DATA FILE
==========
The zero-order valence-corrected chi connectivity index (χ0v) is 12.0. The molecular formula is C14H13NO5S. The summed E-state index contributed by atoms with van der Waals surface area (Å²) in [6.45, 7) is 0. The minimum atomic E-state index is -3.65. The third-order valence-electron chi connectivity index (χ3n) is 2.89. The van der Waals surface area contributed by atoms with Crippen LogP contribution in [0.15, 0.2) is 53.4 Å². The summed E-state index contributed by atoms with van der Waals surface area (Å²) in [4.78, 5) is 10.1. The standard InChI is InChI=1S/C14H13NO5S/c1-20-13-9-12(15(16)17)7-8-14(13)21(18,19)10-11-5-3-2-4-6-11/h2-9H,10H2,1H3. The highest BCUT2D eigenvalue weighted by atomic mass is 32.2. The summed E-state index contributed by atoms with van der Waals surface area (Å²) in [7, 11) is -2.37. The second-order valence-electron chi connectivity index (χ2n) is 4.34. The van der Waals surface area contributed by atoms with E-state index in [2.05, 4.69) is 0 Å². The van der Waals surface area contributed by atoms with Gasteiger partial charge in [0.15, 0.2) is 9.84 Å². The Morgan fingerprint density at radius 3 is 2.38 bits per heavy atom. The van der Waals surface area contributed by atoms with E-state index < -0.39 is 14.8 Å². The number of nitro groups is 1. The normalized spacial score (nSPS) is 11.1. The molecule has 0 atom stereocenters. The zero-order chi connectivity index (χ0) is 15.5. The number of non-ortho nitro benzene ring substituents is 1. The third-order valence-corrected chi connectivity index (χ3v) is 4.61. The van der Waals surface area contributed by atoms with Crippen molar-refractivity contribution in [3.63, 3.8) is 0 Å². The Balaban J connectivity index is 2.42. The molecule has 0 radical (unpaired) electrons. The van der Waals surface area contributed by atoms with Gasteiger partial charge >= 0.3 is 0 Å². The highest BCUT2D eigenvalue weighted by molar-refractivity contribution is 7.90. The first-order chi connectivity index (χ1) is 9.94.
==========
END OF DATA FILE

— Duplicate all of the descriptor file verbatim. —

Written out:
The zero-order valence-corrected chi connectivity index (χ0v) is 12.0. The molecular formula is C14H13NO5S. The summed E-state index contributed by atoms with van der Waals surface area (Å²) in [6.45, 7) is 0. The minimum atomic E-state index is -3.65. The third-order valence-electron chi connectivity index (χ3n) is 2.89. The van der Waals surface area contributed by atoms with Crippen LogP contribution in [0.15, 0.2) is 53.4 Å². The summed E-state index contributed by atoms with van der Waals surface area (Å²) in [4.78, 5) is 10.1. The standard InChI is InChI=1S/C14H13NO5S/c1-20-13-9-12(15(16)17)7-8-14(13)21(18,19)10-11-5-3-2-4-6-11/h2-9H,10H2,1H3. The highest BCUT2D eigenvalue weighted by atomic mass is 32.2. The summed E-state index contributed by atoms with van der Waals surface area (Å²) in [7, 11) is -2.37. The second-order valence-electron chi connectivity index (χ2n) is 4.34. The van der Waals surface area contributed by atoms with E-state index in [2.05, 4.69) is 0 Å². The van der Waals surface area contributed by atoms with Gasteiger partial charge in [0.15, 0.2) is 9.84 Å². The Morgan fingerprint density at radius 3 is 2.38 bits per heavy atom. The van der Waals surface area contributed by atoms with E-state index < -0.39 is 14.8 Å². The number of nitro groups is 1. The normalized spacial score (nSPS) is 11.1. The molecule has 0 atom stereocenters. The zero-order chi connectivity index (χ0) is 15.5. The number of non-ortho nitro benzene ring substituents is 1. The third-order valence-corrected chi connectivity index (χ3v) is 4.61. The van der Waals surface area contributed by atoms with Crippen molar-refractivity contribution in [3.63, 3.8) is 0 Å². The Balaban J connectivity index is 2.42. The molecule has 0 radical (unpaired) electrons. The van der Waals surface area contributed by atoms with Gasteiger partial charge >= 0.3 is 0 Å². The highest BCUT2D eigenvalue weighted by molar-refractivity contribution is 7.90. The first-order chi connectivity index (χ1) is 9.94.